“Will the last person leaving town please turn out the lights.”
Variations of this phrase have been uttered in Jamestown and many other cities during economic downtimes. Real estate agents in Seattle even paid for billboards with this message in 1971 when that city was stricken by layoffs at Boeing.
Besides creating the dramatic imagery of an outbound stampede, cliches like this mask the complexity of population change. In any city not facing some imminent catastrophe, there are four moving parts to the population equation: people moving in, people moving out, people being born and people passing away.
But most places tend to fixate on just one of these parts at a time – whichever best captures a common experience or mood. In Jamestown, it’s the “people moving out” part that gets the most attention because most families have their own out-migration stories – seeing family members, neighbors, and friends off to Texas, Nevada, Georgia, or some other greener and warmer pasture.
Because we fixate on out-migration, it’s conventional wisdom that Jamestown – and much of upstate New York – is emptying-out at an unusual rate, creating waves of refugees with flat vowel pronunciations and excellent winter driving skills.
But it isn’t true. As a report from the Federal Reserve Bank of New York demonstrated a few years ago, upstate New York doesn’t have an out-migration problem. People move out at a rate comparable to most other states. What’s unusual is our low rate of in-migration. People have been moving into Jamestown and upstate at insufficient rates to balance or overcome our normal rates of out-migration.
So we need to focus on boosting in-migration. But how can we attract new residents? After all, the region’s tepid job market has a hard time providing good jobs to local job seekers, let alone attracting people from outside.
Here, two trends are worth noting. First, more and more local employers are reporting difficulties with filling open positions. In other words, there are many good jobs that go unfilled by the local labor market, forcing businesses to go head-to-head with companies elsewhere to lure skilled workers. In this competition, the location of a job – and the lifestyles available to prospective employees – is a factor often as critical as the compensation package.
At the same time, a growing number of entrepreneurs are finding that Greater Jamestown’s low rents, reasonable cost of living, high quality of life, and access to major urban centers makes it a competitive place to operate a small business in the digital age – a good home base for working with clients from around the globe while benefitting from low overhead costs.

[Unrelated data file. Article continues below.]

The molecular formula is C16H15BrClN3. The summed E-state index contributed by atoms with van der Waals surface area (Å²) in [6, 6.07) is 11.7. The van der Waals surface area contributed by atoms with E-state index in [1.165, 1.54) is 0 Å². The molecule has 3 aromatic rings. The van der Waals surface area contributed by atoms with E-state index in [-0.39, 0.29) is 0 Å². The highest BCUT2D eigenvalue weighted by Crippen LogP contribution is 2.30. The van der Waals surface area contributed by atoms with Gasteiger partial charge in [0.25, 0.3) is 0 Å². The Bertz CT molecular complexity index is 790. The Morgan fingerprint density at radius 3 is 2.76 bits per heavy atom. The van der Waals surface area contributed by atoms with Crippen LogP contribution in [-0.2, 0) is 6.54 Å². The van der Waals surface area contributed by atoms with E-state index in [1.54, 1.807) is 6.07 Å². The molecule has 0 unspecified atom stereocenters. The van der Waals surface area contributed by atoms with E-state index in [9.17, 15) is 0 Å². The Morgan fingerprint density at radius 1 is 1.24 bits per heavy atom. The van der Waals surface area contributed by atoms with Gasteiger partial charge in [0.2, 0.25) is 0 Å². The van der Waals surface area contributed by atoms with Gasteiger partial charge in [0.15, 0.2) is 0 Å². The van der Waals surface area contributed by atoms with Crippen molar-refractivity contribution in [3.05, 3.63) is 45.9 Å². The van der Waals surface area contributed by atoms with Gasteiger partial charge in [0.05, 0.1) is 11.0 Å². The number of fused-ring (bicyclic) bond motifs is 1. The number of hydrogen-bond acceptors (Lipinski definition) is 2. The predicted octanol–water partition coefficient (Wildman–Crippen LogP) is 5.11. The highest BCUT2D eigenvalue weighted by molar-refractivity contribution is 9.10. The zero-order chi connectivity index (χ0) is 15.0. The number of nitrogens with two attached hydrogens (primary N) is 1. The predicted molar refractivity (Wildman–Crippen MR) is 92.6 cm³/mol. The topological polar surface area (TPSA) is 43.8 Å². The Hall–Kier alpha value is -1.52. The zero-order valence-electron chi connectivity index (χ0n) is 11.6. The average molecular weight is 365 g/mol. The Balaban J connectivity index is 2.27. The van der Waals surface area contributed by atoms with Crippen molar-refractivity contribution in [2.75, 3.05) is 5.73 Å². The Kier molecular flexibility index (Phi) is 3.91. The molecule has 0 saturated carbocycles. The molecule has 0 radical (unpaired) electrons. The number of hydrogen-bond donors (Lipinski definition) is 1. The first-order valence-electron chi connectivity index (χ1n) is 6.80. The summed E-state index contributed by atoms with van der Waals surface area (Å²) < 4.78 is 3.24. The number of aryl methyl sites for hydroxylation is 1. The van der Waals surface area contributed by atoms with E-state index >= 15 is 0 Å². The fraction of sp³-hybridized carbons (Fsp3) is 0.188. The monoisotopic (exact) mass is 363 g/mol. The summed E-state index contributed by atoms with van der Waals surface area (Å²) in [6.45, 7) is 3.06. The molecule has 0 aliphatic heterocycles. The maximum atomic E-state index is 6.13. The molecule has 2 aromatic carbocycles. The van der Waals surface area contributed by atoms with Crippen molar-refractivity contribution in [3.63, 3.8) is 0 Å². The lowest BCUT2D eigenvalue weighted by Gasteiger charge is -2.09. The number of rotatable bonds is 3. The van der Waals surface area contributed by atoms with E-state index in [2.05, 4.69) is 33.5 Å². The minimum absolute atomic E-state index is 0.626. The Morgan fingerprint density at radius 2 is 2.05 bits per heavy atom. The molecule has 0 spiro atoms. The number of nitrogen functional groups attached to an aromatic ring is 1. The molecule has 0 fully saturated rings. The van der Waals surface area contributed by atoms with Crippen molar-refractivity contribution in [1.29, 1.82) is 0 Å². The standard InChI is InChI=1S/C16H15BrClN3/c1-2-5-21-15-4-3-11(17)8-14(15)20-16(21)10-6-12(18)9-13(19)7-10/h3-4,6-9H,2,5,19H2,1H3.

This combination of affordability and high quality of life is a strong message to sell – be it to engineers looking for a job, or budding small business owners – but it needs to be pitched effectively to the right audience. Right now, we’re not doing that very well.
Instead, our region’s marketing infrastructure is fragmented. Part of it is devoted to enticing tourists with information about attractions that make our region a nice place to visit and live but that aren’t decisive factors in pulling new residents into the region. And we market directly to businesses with information about available space, cheap utilities, and tax incentives – but every region touts these things, making it hard to stand out from the crowd.
What we need is a more integrated and targeted approach, one that combines tourism, business attraction, and economic development into one marketing package. And we need to hone that into a message that pays particular attention to the most mobile demographic group – the one most likely to take a chance and move here (or move back here): talented young adults.
Because they’re at a point in life with relatively few family obligations and a need to build their resumes, young adults with skills are the most likely and willing group to move around. Since they tend to delay marriage until their late 20s or 30s and have few if any kids, they tend to prefer city living that offers numerous amenities and housing more suitable to singles and small families.
Two recent initiatives are making some headway on this front. The Jamestown Up Close marketing initiative coordinated by JRC is working to highlight the stories and lifestyles of local entrepreneurs while simultaneously promoting the area to visitors. This summer, it began releasing a series of videos on its YouTube channel that conveys why ambitious people are choosing to live and work in the city. And Greater Jamestown Jobs, a group soon to be rebranded as Jamestown Young Professionals, hosts networking events to connect these individuals and help newcomers assimilate more comfortably.
This is a good start. But competition is stiff and resources are scarce. If we’re going to make a compelling case for people to move here, we need to be more skillful at selling our assets, touting progress in our city’s downtown and neighborhoods, and piecing together a message that grabs the attention of those looking to make a move.
This post originally appeared in The Post-Journal on November 10, 2014, as the JRC’s biweekly Renaissance Reflections feature. The illustration used in this post was taken from a 1935 Jamestown Chamber of Commerce marketing brochure.